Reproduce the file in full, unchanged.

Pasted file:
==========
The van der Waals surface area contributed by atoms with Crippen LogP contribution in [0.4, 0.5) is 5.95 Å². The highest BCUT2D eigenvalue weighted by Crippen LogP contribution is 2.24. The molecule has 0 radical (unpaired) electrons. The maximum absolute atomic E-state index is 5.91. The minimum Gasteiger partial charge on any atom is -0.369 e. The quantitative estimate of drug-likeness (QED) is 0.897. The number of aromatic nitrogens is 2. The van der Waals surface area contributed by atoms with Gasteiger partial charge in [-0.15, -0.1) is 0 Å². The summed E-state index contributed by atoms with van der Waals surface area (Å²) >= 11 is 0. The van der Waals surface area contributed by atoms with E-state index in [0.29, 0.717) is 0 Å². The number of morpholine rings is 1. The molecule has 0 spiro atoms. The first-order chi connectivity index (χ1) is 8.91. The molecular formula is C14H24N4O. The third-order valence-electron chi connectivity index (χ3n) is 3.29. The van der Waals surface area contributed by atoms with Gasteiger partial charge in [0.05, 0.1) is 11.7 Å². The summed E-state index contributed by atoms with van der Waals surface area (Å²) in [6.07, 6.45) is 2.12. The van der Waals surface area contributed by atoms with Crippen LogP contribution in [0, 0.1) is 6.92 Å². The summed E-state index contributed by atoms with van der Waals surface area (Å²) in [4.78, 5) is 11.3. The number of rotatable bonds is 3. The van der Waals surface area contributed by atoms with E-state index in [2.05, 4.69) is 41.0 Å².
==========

The van der Waals surface area contributed by atoms with Crippen LogP contribution in [0.4, 0.5) is 5.95 Å². The highest BCUT2D eigenvalue weighted by Crippen LogP contribution is 2.24. The molecule has 0 radical (unpaired) electrons. The maximum absolute atomic E-state index is 5.91. The minimum Gasteiger partial charge on any atom is -0.369 e. The quantitative estimate of drug-likeness (QED) is 0.897. The number of aromatic nitrogens is 2. The van der Waals surface area contributed by atoms with Gasteiger partial charge in [-0.15, -0.1) is 0 Å². The summed E-state index contributed by atoms with van der Waals surface area (Å²) >= 11 is 0. The van der Waals surface area contributed by atoms with E-state index in [0.29, 0.717) is 0 Å². The number of morpholine rings is 1. The molecule has 0 spiro atoms. The first-order chi connectivity index (χ1) is 8.91. The molecular formula is C14H24N4O. The third-order valence-electron chi connectivity index (χ3n) is 3.29. The van der Waals surface area contributed by atoms with Gasteiger partial charge in [0.05, 0.1) is 11.7 Å². The summed E-state index contributed by atoms with van der Waals surface area (Å²) in [6.07, 6.45) is 2.12. The van der Waals surface area contributed by atoms with Crippen LogP contribution in [0, 0.1) is 6.92 Å². The summed E-state index contributed by atoms with van der Waals surface area (Å²) in [4.78, 5) is 11.3. The number of rotatable bonds is 3. The van der Waals surface area contributed by atoms with E-state index in [2.05, 4.69) is 41.0 Å².